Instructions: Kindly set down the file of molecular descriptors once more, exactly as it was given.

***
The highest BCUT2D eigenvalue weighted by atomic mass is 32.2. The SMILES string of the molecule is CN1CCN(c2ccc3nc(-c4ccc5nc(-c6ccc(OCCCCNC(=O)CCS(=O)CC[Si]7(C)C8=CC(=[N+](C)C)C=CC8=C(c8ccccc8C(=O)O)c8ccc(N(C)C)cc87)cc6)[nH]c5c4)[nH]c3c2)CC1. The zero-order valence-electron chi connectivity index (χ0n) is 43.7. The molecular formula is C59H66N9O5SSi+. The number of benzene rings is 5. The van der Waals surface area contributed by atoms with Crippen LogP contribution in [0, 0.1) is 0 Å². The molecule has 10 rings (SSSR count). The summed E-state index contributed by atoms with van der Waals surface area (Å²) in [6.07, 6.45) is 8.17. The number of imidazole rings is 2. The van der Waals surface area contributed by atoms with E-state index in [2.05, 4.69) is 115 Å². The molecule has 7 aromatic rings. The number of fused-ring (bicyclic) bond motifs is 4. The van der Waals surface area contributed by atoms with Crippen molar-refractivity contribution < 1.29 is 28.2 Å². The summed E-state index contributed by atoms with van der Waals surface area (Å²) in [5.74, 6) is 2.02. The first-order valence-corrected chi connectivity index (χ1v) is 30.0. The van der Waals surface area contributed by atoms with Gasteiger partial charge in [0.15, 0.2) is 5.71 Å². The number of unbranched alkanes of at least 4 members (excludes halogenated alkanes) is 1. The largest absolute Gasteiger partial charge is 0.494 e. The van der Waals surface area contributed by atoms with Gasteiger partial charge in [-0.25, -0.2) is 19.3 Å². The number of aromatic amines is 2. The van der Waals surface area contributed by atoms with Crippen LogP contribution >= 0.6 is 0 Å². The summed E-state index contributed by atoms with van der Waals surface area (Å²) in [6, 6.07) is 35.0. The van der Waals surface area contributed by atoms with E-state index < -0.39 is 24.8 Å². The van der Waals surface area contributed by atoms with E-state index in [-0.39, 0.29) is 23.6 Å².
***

The highest BCUT2D eigenvalue weighted by atomic mass is 32.2. The SMILES string of the molecule is CN1CCN(c2ccc3nc(-c4ccc5nc(-c6ccc(OCCCCNC(=O)CCS(=O)CC[Si]7(C)C8=CC(=[N+](C)C)C=CC8=C(c8ccccc8C(=O)O)c8ccc(N(C)C)cc87)cc6)[nH]c5c4)[nH]c3c2)CC1. The zero-order valence-electron chi connectivity index (χ0n) is 43.7. The molecular formula is C59H66N9O5SSi+. The number of benzene rings is 5. The van der Waals surface area contributed by atoms with Crippen LogP contribution in [0, 0.1) is 0 Å². The molecule has 10 rings (SSSR count). The summed E-state index contributed by atoms with van der Waals surface area (Å²) in [6.07, 6.45) is 8.17. The number of imidazole rings is 2. The van der Waals surface area contributed by atoms with E-state index in [2.05, 4.69) is 115 Å². The molecule has 7 aromatic rings. The number of fused-ring (bicyclic) bond motifs is 4. The van der Waals surface area contributed by atoms with Crippen molar-refractivity contribution < 1.29 is 28.2 Å². The summed E-state index contributed by atoms with van der Waals surface area (Å²) in [5.74, 6) is 2.02. The first-order valence-corrected chi connectivity index (χ1v) is 30.0. The van der Waals surface area contributed by atoms with Gasteiger partial charge in [0.15, 0.2) is 5.71 Å². The number of unbranched alkanes of at least 4 members (excludes halogenated alkanes) is 1. The largest absolute Gasteiger partial charge is 0.494 e. The van der Waals surface area contributed by atoms with Gasteiger partial charge in [-0.25, -0.2) is 19.3 Å². The number of aromatic amines is 2. The van der Waals surface area contributed by atoms with Crippen LogP contribution >= 0.6 is 0 Å². The summed E-state index contributed by atoms with van der Waals surface area (Å²) in [6, 6.07) is 35.0. The van der Waals surface area contributed by atoms with E-state index < -0.39 is 24.8 Å². The van der Waals surface area contributed by atoms with E-state index in [-0.39, 0.29) is 23.6 Å².